Tuesday, November 18, 2014

Beware Book Lovers Extraordinaire—You Are the Gatekeepers


By Lorilyn Roberts 

If you love to read, relish a good story, visit the library or bookstore frequently to satisfy your unquenchable thirst for something new and original – this blog post is for you.

If you are a Christian and love reading more than watching TV, cleaning the house, cooking dinner, or sleeping, don’t miss out on this great opportunity to discover new authors. (Click here for a sneak peek if you can't wait to preview our pre-Christmas extraordinaire).


Book lover beware: If you don’t want to listen to the ranting of an eccentric author, skip the next two paragraphs, but I feel led to share some thoughts that have been burning a hole in my heart. Here goes, the pent-up frustrations of an indie author.

I’m tired of indie authors getting a bad rap. I’m tired of readers and editors and authors and self-proclaimed experts bashing authors who independently publish. I’m tired of hearing that indie authors are unprofessional, have too many grammar mistakes, produce inferior quality books, don’t know how to write, and want to plug up Amazon with worthless books that are mostly given away or sold at 99 cents. I’m tired of reading “this website is for real authors (meaning those traditionally published).” I still struggle with being ignored or bullied. Some authors who have contracts with traditional publishers snub writers like me who have chosen to go indie. You’ve read their comments on blogs and in public places. Worst of all, they contaminate readers. They tell readers indie published books are no good and not to buy them.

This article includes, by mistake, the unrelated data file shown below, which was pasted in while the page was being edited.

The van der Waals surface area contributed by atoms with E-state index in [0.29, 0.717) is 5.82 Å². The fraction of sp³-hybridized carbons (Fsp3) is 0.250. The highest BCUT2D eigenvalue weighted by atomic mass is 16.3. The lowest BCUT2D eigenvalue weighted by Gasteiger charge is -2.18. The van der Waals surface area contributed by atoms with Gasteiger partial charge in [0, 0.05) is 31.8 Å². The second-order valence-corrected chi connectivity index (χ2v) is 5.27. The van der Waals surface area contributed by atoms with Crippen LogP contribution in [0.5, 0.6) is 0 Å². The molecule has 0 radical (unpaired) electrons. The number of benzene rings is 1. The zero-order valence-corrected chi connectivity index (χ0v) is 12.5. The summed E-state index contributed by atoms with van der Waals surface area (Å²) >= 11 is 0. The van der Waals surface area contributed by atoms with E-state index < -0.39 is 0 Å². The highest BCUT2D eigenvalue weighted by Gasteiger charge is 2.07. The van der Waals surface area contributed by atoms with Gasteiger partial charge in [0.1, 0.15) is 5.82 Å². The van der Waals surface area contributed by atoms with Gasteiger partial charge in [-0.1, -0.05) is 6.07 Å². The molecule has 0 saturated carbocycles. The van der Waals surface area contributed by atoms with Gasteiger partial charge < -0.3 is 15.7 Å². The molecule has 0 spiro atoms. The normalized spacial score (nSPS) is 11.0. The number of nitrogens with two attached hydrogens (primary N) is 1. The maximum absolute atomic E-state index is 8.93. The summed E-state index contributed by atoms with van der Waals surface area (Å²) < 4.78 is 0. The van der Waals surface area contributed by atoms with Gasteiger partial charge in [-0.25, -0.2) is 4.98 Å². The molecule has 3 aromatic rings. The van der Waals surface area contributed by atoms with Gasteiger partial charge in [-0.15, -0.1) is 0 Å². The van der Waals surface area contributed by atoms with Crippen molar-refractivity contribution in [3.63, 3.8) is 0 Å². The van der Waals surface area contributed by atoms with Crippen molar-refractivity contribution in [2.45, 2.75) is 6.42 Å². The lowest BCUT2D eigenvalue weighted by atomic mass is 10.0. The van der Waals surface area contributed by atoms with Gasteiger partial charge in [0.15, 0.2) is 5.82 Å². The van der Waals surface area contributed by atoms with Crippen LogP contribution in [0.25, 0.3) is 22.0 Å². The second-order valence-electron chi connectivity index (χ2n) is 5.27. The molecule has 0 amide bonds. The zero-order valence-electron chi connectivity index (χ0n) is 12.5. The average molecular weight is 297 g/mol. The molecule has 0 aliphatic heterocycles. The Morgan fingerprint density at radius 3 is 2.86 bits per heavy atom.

I want to respond to those bullies. Does God really care how books are published? You, the reader, if you take their comments to heart and believe them, are sacrificing an opportunity to discover new books by unknown authors—including me. I will never publish with a traditional publisher. A traditional publisher would have to pay me six months’ advance salary while I wrote that book, and because I make a very comfortable living providing sports captioning for television, no publisher is going to do that. 

That’s the end of my negative rant. I’ll probably never post this anywhere else on the web because I can’t help but be optimistic about the future of book publishing. The opportunities afforded to writers who are willing to work hard and follow an uncharted path are enormous. Readers deserve every opportunity to discover new authors, including this unique pre-Christmas feature offered by the John 3:16 Marketing Network.